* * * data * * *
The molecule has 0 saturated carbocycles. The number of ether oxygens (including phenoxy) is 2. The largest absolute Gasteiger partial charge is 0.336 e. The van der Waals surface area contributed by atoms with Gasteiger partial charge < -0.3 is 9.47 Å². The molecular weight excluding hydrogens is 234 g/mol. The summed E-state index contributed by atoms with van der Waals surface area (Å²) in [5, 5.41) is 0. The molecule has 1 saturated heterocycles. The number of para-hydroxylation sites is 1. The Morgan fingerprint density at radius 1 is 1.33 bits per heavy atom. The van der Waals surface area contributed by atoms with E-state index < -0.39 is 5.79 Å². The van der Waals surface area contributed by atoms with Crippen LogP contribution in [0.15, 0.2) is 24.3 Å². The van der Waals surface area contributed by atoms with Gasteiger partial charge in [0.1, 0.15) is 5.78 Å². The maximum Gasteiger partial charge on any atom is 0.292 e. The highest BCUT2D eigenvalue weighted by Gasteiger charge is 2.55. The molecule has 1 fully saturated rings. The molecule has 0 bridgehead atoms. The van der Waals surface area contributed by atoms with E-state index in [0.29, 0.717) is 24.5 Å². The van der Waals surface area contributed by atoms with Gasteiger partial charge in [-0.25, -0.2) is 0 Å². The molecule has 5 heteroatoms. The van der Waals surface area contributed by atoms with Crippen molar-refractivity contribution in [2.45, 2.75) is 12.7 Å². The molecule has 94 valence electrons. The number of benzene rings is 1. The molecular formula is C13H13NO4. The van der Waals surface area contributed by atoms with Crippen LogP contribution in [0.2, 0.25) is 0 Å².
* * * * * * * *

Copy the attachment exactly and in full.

The molecule has 0 saturated carbocycles. The number of ether oxygens (including phenoxy) is 2. The largest absolute Gasteiger partial charge is 0.336 e. The van der Waals surface area contributed by atoms with Gasteiger partial charge < -0.3 is 9.47 Å². The molecular weight excluding hydrogens is 234 g/mol. The summed E-state index contributed by atoms with van der Waals surface area (Å²) in [5, 5.41) is 0. The molecule has 1 saturated heterocycles. The number of para-hydroxylation sites is 1. The Morgan fingerprint density at radius 1 is 1.33 bits per heavy atom. The van der Waals surface area contributed by atoms with E-state index < -0.39 is 5.79 Å². The van der Waals surface area contributed by atoms with Crippen LogP contribution in [0.15, 0.2) is 24.3 Å². The van der Waals surface area contributed by atoms with Gasteiger partial charge in [0.1, 0.15) is 5.78 Å². The maximum Gasteiger partial charge on any atom is 0.292 e. The highest BCUT2D eigenvalue weighted by Gasteiger charge is 2.55. The molecule has 1 fully saturated rings. The molecule has 0 bridgehead atoms. The van der Waals surface area contributed by atoms with E-state index in [0.29, 0.717) is 24.5 Å². The van der Waals surface area contributed by atoms with Gasteiger partial charge in [-0.25, -0.2) is 0 Å². The molecule has 5 heteroatoms. The van der Waals surface area contributed by atoms with Crippen molar-refractivity contribution in [2.45, 2.75) is 12.7 Å². The molecule has 94 valence electrons. The number of benzene rings is 1. The molecular formula is C13H13NO4. The van der Waals surface area contributed by atoms with Crippen LogP contribution in [0.2, 0.25) is 0 Å².